By Divij Joshi
As the COVID-19 pandemic unfolds, with India among the jurisdictions undertaking a complete lockdown on social activity, ‘social distancing’ has viscerally brought to fore our increasing dependency on the internet for our lives and livelihoods. The Home Ministry’s guidelines on the maintenance of essential services during this lockdown also recognises that ‘internet services’ and ‘e-commerce’ are essential for sustaining economic and social life during this time. However, the broader legal and institutional frameworks in India fail to sustain and provide for the internet as critical infrastructure and as a public utility.
The cavalier manner with which internet access is deliberately withdrawn indicates that governments in India continue to consider access a privilege and not a right. This conception of the internet fails to acknowledge how the internet acts as the infrastructure enabling downstream access to crucial rights and public goods. Internet restrictions in Kashmir persist despite the Supreme Court’s recognition of how these restrictions curtail fundamental rights of speech and expression and to carry on trade, even though wholesale shutdowns have been replaced with a severely restricted internet of whitelists and throttled capacity. This needs to be urgently contended with – reports have already emerged about the difficulties being faced by public health workers in accessing critical healthcare information, compounding the harsh difficulties already caused by months of impeded internet access.
The present situation also threatens to exacerbate India’s ‘digital divide’, denying access to public goods to those without internet access. The delivery of government services, in particular, is increasingly dependent on internet connectivity at the household level. The Aadhaar project relies to a large extent on internet connectivity at the Point-of-Sale level, which routinely fails. Similarly, state government schemes for ‘digitising’ welfare like Andhra Pradesh’s e-Pragati, assume universal internet access and availability, which is far from the case in India.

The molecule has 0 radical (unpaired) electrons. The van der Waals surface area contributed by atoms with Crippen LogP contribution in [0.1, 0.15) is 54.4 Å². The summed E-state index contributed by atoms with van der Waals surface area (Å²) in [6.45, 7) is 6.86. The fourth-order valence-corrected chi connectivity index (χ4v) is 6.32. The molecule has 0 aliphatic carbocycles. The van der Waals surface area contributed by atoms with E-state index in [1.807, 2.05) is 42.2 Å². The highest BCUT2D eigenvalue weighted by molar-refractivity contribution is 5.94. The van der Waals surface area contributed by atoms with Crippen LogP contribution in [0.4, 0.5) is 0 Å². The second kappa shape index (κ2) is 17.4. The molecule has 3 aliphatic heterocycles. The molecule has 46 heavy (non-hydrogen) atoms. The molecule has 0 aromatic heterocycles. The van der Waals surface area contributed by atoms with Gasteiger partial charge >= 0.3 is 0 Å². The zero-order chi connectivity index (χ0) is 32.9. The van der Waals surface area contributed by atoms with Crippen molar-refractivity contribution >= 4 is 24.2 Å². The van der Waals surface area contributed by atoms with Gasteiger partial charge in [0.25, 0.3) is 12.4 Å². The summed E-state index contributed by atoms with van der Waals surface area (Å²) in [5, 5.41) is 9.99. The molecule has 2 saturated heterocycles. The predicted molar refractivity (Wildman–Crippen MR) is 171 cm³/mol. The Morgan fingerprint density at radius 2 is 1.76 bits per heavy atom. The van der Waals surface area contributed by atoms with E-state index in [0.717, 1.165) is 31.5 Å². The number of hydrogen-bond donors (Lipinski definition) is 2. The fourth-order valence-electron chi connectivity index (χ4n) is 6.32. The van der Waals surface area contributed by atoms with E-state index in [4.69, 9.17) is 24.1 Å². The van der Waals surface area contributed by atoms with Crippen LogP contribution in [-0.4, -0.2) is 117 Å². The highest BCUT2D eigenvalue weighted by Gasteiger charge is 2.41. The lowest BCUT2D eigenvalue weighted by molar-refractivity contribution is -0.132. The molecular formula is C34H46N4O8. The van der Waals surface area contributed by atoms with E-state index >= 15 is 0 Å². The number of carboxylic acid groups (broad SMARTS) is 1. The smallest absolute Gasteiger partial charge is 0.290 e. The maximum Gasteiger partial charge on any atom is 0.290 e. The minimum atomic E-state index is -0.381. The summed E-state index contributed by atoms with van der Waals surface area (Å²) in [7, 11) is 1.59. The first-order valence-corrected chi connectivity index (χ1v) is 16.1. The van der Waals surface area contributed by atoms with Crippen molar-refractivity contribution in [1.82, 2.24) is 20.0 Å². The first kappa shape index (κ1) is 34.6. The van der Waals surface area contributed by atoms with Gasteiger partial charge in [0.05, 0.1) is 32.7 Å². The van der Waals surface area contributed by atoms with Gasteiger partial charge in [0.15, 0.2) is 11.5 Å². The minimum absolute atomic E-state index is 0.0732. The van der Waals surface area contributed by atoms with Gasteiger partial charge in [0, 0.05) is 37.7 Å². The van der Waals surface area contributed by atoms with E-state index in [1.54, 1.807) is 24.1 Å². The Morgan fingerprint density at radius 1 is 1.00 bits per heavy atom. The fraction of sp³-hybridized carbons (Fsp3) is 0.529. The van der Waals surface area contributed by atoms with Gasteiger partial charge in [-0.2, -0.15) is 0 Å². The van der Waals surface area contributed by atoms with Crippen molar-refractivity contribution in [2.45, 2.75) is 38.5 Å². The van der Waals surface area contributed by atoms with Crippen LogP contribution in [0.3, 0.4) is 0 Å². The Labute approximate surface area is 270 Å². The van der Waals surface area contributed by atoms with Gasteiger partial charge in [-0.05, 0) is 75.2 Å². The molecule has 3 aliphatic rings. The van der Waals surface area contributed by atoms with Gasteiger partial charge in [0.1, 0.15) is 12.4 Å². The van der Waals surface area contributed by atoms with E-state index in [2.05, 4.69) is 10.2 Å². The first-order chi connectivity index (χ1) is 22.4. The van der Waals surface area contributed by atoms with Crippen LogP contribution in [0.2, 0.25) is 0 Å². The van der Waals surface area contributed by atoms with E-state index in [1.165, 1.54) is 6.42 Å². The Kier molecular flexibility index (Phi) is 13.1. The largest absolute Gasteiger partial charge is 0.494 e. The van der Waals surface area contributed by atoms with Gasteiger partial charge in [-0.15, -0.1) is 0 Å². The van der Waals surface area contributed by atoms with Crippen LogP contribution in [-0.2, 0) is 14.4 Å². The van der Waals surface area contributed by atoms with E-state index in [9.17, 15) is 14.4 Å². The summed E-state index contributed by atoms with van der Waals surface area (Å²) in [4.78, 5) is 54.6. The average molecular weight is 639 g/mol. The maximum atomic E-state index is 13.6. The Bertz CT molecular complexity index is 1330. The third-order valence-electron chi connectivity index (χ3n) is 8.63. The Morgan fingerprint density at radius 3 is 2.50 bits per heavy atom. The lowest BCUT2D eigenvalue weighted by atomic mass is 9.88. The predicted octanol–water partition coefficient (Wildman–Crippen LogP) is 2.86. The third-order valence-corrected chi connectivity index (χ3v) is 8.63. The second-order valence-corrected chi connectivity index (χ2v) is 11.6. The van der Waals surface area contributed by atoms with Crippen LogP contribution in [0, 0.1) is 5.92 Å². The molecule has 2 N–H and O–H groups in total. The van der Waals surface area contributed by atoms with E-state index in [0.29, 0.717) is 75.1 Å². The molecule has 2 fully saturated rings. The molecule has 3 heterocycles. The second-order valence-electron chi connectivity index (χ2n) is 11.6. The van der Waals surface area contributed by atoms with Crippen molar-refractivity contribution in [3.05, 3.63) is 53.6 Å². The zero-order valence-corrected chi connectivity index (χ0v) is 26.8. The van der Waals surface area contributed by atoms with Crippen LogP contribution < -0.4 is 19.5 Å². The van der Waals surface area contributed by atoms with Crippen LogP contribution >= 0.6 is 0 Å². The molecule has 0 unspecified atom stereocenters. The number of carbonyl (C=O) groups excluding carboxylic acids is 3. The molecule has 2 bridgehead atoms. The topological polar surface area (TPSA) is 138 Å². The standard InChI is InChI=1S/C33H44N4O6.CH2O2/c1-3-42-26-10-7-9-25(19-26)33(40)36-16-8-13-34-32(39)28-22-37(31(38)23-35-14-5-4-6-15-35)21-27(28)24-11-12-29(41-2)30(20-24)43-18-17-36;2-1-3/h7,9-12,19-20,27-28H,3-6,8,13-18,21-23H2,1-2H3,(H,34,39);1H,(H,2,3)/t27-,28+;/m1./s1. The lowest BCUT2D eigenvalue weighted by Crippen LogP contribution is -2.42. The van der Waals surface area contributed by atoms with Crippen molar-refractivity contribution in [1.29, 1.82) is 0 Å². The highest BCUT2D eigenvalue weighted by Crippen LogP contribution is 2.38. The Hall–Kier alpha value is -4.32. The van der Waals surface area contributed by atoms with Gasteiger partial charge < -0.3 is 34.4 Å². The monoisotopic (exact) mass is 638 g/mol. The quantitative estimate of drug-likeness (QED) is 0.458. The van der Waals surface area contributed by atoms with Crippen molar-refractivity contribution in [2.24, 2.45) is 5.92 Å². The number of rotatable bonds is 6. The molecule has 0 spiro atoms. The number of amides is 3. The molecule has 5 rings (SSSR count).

While some countries have recognised the internet access as a right and have framed the regulation of the market to ensure universal access, India’s own network infrastructure is highly dependent on an increasingly concentrated market for internet service providers. This can have debilitating – the monopolisation and lack of market regulation of internet infrastructure in the USA, for example, has resulted in many areas and populations being underserved or priced out of the market, which is aggravated as businesses and schools move online during this crisis.
The crisis also highlights the role that platform workers play in sustaining the internet, including social media, logistics, transport and delivery services. The disruption of this labour activity over the last month is felt both in the chains of commerce, as well as more ‘dematerialised’ aspects of our networked environments – as Facebook and YouTube laid off content moderators who police and remove misinformation from their social networks, there has been a correlated increase in faulty automated censorship on these platforms.